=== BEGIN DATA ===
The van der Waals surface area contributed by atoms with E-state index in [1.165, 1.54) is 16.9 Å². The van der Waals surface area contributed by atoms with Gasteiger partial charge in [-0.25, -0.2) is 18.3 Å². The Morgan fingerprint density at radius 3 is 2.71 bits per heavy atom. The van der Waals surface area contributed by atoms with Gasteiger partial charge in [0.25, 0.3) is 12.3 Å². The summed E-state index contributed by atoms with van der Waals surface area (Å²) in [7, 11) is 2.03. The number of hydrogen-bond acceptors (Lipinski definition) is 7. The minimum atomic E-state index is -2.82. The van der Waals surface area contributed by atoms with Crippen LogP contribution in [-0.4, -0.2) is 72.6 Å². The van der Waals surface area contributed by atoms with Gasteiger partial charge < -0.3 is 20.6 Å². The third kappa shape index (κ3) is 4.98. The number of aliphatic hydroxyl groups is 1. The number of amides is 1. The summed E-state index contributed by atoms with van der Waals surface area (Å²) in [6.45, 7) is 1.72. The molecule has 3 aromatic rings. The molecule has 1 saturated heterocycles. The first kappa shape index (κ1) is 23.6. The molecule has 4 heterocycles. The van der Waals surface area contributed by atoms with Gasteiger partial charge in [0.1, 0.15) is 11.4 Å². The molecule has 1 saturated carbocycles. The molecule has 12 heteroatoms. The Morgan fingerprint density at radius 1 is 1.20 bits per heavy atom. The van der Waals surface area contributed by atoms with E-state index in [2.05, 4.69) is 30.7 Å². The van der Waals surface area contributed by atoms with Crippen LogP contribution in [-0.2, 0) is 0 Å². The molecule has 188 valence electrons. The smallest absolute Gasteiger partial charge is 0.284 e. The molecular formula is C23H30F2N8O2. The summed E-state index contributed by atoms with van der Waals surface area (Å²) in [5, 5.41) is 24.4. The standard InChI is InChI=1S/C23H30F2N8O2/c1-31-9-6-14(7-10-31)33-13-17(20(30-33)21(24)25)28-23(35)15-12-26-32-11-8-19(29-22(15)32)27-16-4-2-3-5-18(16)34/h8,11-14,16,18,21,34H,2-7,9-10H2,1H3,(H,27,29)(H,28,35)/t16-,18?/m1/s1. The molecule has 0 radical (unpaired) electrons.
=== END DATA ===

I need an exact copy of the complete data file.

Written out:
The van der Waals surface area contributed by atoms with E-state index in [1.165, 1.54) is 16.9 Å². The van der Waals surface area contributed by atoms with Gasteiger partial charge in [-0.25, -0.2) is 18.3 Å². The Morgan fingerprint density at radius 3 is 2.71 bits per heavy atom. The van der Waals surface area contributed by atoms with Gasteiger partial charge in [0.25, 0.3) is 12.3 Å². The summed E-state index contributed by atoms with van der Waals surface area (Å²) in [7, 11) is 2.03. The number of hydrogen-bond acceptors (Lipinski definition) is 7. The minimum atomic E-state index is -2.82. The van der Waals surface area contributed by atoms with Crippen LogP contribution in [-0.4, -0.2) is 72.6 Å². The van der Waals surface area contributed by atoms with Gasteiger partial charge < -0.3 is 20.6 Å². The third kappa shape index (κ3) is 4.98. The number of aliphatic hydroxyl groups is 1. The number of amides is 1. The summed E-state index contributed by atoms with van der Waals surface area (Å²) in [6.45, 7) is 1.72. The molecule has 3 aromatic rings. The molecule has 1 saturated heterocycles. The first kappa shape index (κ1) is 23.6. The molecule has 4 heterocycles. The van der Waals surface area contributed by atoms with Gasteiger partial charge in [0.1, 0.15) is 11.4 Å². The molecule has 1 saturated carbocycles. The molecule has 12 heteroatoms. The Morgan fingerprint density at radius 1 is 1.20 bits per heavy atom. The van der Waals surface area contributed by atoms with E-state index in [2.05, 4.69) is 30.7 Å². The van der Waals surface area contributed by atoms with Crippen LogP contribution in [-0.2, 0) is 0 Å². The molecule has 188 valence electrons. The smallest absolute Gasteiger partial charge is 0.284 e. The molecular formula is C23H30F2N8O2. The summed E-state index contributed by atoms with van der Waals surface area (Å²) in [5, 5.41) is 24.4. The standard InChI is InChI=1S/C23H30F2N8O2/c1-31-9-6-14(7-10-31)33-13-17(20(30-33)21(24)25)28-23(35)15-12-26-32-11-8-19(29-22(15)32)27-16-4-2-3-5-18(16)34/h8,11-14,16,18,21,34H,2-7,9-10H2,1H3,(H,27,29)(H,28,35)/t16-,18?/m1/s1. The molecule has 0 radical (unpaired) electrons.